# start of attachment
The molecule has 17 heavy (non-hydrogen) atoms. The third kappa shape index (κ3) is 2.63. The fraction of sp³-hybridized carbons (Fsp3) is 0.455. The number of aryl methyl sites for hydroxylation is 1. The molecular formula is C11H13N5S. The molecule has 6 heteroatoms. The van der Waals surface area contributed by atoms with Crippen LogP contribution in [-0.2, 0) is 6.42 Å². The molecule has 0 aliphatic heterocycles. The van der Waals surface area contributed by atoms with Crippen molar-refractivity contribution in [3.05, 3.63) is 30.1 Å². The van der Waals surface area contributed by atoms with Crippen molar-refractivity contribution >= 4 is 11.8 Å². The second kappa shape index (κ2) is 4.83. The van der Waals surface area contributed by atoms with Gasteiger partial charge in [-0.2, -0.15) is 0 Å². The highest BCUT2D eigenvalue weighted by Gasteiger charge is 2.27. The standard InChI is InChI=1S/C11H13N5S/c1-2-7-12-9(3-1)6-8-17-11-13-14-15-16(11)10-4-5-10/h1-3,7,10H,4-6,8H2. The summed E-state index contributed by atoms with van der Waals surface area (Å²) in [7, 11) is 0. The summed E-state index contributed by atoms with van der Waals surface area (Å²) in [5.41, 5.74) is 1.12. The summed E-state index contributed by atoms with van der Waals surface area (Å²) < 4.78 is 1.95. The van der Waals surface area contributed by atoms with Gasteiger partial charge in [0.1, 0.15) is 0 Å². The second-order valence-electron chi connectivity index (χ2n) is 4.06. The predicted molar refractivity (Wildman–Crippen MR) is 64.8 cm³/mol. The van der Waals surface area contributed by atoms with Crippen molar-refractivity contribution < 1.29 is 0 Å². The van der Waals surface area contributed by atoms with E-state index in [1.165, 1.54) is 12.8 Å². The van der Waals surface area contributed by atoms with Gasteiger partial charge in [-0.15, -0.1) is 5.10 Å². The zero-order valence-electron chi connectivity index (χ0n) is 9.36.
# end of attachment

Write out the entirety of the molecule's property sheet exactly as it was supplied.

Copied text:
The molecule has 17 heavy (non-hydrogen) atoms. The third kappa shape index (κ3) is 2.63. The fraction of sp³-hybridized carbons (Fsp3) is 0.455. The number of aryl methyl sites for hydroxylation is 1. The molecular formula is C11H13N5S. The molecule has 6 heteroatoms. The van der Waals surface area contributed by atoms with Crippen LogP contribution in [-0.2, 0) is 6.42 Å². The molecule has 0 aliphatic heterocycles. The van der Waals surface area contributed by atoms with Crippen molar-refractivity contribution in [3.05, 3.63) is 30.1 Å². The van der Waals surface area contributed by atoms with Crippen molar-refractivity contribution >= 4 is 11.8 Å². The second kappa shape index (κ2) is 4.83. The van der Waals surface area contributed by atoms with Gasteiger partial charge in [-0.2, -0.15) is 0 Å². The highest BCUT2D eigenvalue weighted by Gasteiger charge is 2.27. The standard InChI is InChI=1S/C11H13N5S/c1-2-7-12-9(3-1)6-8-17-11-13-14-15-16(11)10-4-5-10/h1-3,7,10H,4-6,8H2. The summed E-state index contributed by atoms with van der Waals surface area (Å²) in [7, 11) is 0. The summed E-state index contributed by atoms with van der Waals surface area (Å²) in [5.41, 5.74) is 1.12. The summed E-state index contributed by atoms with van der Waals surface area (Å²) < 4.78 is 1.95. The van der Waals surface area contributed by atoms with Gasteiger partial charge in [0.1, 0.15) is 0 Å². The second-order valence-electron chi connectivity index (χ2n) is 4.06. The predicted molar refractivity (Wildman–Crippen MR) is 64.8 cm³/mol. The van der Waals surface area contributed by atoms with Crippen molar-refractivity contribution < 1.29 is 0 Å². The van der Waals surface area contributed by atoms with E-state index in [1.165, 1.54) is 12.8 Å². The van der Waals surface area contributed by atoms with Gasteiger partial charge in [-0.15, -0.1) is 5.10 Å². The zero-order valence-electron chi connectivity index (χ0n) is 9.36.